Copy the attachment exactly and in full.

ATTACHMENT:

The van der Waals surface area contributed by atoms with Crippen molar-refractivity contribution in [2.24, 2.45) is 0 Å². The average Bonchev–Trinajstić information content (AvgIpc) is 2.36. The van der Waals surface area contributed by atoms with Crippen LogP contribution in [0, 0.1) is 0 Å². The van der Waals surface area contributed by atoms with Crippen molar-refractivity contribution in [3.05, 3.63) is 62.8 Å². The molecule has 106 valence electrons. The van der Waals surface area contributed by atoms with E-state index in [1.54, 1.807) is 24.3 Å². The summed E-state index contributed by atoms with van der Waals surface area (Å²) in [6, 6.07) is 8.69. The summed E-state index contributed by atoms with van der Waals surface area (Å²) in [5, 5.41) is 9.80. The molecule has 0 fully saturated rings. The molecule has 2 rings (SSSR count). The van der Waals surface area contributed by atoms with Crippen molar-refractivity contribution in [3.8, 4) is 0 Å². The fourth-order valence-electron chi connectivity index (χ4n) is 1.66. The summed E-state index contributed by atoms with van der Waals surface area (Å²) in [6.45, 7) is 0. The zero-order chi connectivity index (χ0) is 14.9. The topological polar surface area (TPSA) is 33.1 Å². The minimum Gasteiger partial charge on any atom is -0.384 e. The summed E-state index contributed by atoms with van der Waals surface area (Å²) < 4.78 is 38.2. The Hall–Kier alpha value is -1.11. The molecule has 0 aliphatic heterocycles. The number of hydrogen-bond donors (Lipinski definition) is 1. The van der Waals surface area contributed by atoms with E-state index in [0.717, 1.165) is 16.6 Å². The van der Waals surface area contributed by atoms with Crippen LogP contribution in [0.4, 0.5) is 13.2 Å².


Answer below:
The van der Waals surface area contributed by atoms with Crippen molar-refractivity contribution in [2.24, 2.45) is 0 Å². The average Bonchev–Trinajstić information content (AvgIpc) is 2.36. The van der Waals surface area contributed by atoms with Crippen LogP contribution in [0, 0.1) is 0 Å². The van der Waals surface area contributed by atoms with Crippen molar-refractivity contribution in [3.05, 3.63) is 62.8 Å². The molecule has 106 valence electrons. The van der Waals surface area contributed by atoms with E-state index in [1.54, 1.807) is 24.3 Å². The summed E-state index contributed by atoms with van der Waals surface area (Å²) in [6, 6.07) is 8.69. The summed E-state index contributed by atoms with van der Waals surface area (Å²) in [5, 5.41) is 9.80. The molecule has 0 fully saturated rings. The molecule has 2 rings (SSSR count). The van der Waals surface area contributed by atoms with Crippen molar-refractivity contribution in [3.8, 4) is 0 Å². The fourth-order valence-electron chi connectivity index (χ4n) is 1.66. The summed E-state index contributed by atoms with van der Waals surface area (Å²) in [6.45, 7) is 0. The zero-order chi connectivity index (χ0) is 14.9. The topological polar surface area (TPSA) is 33.1 Å². The minimum Gasteiger partial charge on any atom is -0.384 e. The summed E-state index contributed by atoms with van der Waals surface area (Å²) < 4.78 is 38.2. The Hall–Kier alpha value is -1.11. The molecule has 0 aliphatic heterocycles. The number of hydrogen-bond donors (Lipinski definition) is 1. The van der Waals surface area contributed by atoms with E-state index in [0.717, 1.165) is 16.6 Å². The van der Waals surface area contributed by atoms with Crippen LogP contribution in [0.4, 0.5) is 13.2 Å².